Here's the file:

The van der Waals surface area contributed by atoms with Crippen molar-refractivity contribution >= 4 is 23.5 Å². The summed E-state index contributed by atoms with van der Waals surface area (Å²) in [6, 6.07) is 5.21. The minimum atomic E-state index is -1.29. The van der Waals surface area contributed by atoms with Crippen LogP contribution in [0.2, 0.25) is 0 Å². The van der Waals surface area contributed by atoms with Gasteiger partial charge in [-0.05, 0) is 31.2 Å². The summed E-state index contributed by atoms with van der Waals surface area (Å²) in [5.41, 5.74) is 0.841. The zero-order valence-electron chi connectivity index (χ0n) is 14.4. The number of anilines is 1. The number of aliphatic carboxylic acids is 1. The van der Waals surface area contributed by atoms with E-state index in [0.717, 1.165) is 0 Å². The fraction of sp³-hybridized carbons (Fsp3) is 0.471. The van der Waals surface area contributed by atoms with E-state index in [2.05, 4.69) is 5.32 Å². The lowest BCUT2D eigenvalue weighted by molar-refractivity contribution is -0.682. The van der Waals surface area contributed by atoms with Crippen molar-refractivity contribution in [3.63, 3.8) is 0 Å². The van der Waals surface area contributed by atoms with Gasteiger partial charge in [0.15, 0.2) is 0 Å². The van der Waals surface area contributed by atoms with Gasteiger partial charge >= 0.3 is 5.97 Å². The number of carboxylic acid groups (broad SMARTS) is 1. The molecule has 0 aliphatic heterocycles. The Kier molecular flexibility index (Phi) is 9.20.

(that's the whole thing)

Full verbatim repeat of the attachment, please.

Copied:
The van der Waals surface area contributed by atoms with Crippen molar-refractivity contribution >= 4 is 23.5 Å². The summed E-state index contributed by atoms with van der Waals surface area (Å²) in [6, 6.07) is 5.21. The minimum atomic E-state index is -1.29. The van der Waals surface area contributed by atoms with Crippen LogP contribution in [0.2, 0.25) is 0 Å². The van der Waals surface area contributed by atoms with Gasteiger partial charge in [-0.05, 0) is 31.2 Å². The summed E-state index contributed by atoms with van der Waals surface area (Å²) in [5.41, 5.74) is 0.841. The zero-order valence-electron chi connectivity index (χ0n) is 14.4. The number of anilines is 1. The number of aliphatic carboxylic acids is 1. The van der Waals surface area contributed by atoms with E-state index in [0.717, 1.165) is 0 Å². The fraction of sp³-hybridized carbons (Fsp3) is 0.471. The van der Waals surface area contributed by atoms with E-state index in [2.05, 4.69) is 5.32 Å². The lowest BCUT2D eigenvalue weighted by molar-refractivity contribution is -0.682. The van der Waals surface area contributed by atoms with Crippen molar-refractivity contribution in [3.63, 3.8) is 0 Å². The van der Waals surface area contributed by atoms with Gasteiger partial charge in [0.15, 0.2) is 0 Å². The van der Waals surface area contributed by atoms with Gasteiger partial charge >= 0.3 is 5.97 Å². The number of carboxylic acid groups (broad SMARTS) is 1. The molecule has 0 aliphatic heterocycles. The Kier molecular flexibility index (Phi) is 9.20.